Burke, 74, has announced that she plans to retire from the board next year. State Sen. Mark Ridley-Thomas (D-Los Angeles) said that her frustrations over the hospital have grown.

“I think she finds all of this distressing, and quite frankly, it’s risen to the level of being overwhelming,” said Ridley-Thomas, who is considering a run for Burke’s seat next year.

Some advocates of keeping the hospital open said its closure would tarnish Burke’s reputation, which was built over four decades.

“It would be a shame and a travesty to have her career marred by an event like that,” said Frederick O. Murph, pastor of Brookins Community African Methodist Episcopal Church in South Los Angeles.

Criticism of Burke has been rare in her district, where she is well loved. But Murph said he was upset that Burke hasn’t spoken out in recent days.

“She made the statement not long ago that the hospital would close over her dead body, and her body cannot be found anywhere,” he said. “I find that rather curious. It’s in her district.”

Civil rights activist Najee Ali was even more critical.

“There’s a growing outrage at Burke being missing in action,” said Ali, who lives in South Los Angeles, near the hospital. Ali said Burke should step down now. “She has failed the community, and her failure and absence of leadership, through the King/Drew hospital crisis, has put at risk the lives of the entire community.”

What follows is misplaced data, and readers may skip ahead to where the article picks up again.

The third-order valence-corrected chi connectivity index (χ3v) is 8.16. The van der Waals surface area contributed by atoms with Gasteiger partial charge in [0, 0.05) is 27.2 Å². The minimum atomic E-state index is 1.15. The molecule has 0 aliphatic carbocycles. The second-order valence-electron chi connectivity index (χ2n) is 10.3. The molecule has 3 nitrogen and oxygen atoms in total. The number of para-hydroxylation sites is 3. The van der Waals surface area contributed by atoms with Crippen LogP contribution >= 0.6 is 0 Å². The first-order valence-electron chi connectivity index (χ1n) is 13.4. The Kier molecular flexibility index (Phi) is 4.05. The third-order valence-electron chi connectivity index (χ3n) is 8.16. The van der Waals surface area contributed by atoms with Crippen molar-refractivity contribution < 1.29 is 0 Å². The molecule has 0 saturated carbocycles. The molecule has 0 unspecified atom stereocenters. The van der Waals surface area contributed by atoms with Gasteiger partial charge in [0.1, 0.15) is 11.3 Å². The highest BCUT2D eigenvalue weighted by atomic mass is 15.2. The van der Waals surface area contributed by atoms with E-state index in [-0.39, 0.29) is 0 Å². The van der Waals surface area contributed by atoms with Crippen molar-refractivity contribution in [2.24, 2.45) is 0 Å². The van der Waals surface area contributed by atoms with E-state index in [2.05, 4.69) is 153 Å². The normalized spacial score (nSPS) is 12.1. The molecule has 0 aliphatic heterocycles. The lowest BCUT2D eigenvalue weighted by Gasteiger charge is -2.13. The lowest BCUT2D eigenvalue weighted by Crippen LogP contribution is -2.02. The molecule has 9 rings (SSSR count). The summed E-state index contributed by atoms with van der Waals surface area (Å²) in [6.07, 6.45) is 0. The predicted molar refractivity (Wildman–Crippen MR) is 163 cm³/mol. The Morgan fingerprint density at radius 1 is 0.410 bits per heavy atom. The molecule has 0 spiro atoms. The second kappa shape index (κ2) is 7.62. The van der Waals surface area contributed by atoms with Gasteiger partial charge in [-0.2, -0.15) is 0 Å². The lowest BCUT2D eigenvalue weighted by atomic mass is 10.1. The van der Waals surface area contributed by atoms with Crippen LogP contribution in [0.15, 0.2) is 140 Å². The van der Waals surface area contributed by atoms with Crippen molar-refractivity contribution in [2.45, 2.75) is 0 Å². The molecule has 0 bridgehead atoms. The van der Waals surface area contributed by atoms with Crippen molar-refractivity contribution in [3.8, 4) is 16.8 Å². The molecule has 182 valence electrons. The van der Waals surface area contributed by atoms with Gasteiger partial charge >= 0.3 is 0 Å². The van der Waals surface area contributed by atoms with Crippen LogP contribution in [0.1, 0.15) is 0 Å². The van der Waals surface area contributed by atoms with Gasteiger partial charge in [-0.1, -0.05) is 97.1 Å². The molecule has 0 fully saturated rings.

Burke’s absence during two critical days last week also raised eyebrows.

She was out of the office Thursday, the day state regulators announced they were moving to revoke the hospital’s license. She was also absent Friday, when county health officials unveiled their plan for handling patients if the hospital does close.

A reporter reached Burke on her cellphone Friday evening after leaving numerous voice messages. After the reporter identified himself, Burke initially said, “I can’t speak right now.”

Then she asked, “Who is it? I can’t hear you. Who is it? I can’t hear you.” The phone went dead. Burke did not return further calls.

Her deputies would not divulge where Burke was on Thursday and Friday, saying only that she was “out of commission” and had scheduled her activities long in advance. She returned to the office Monday but declined to take calls.


Times staff writer Charles Ornstein contributed to this report.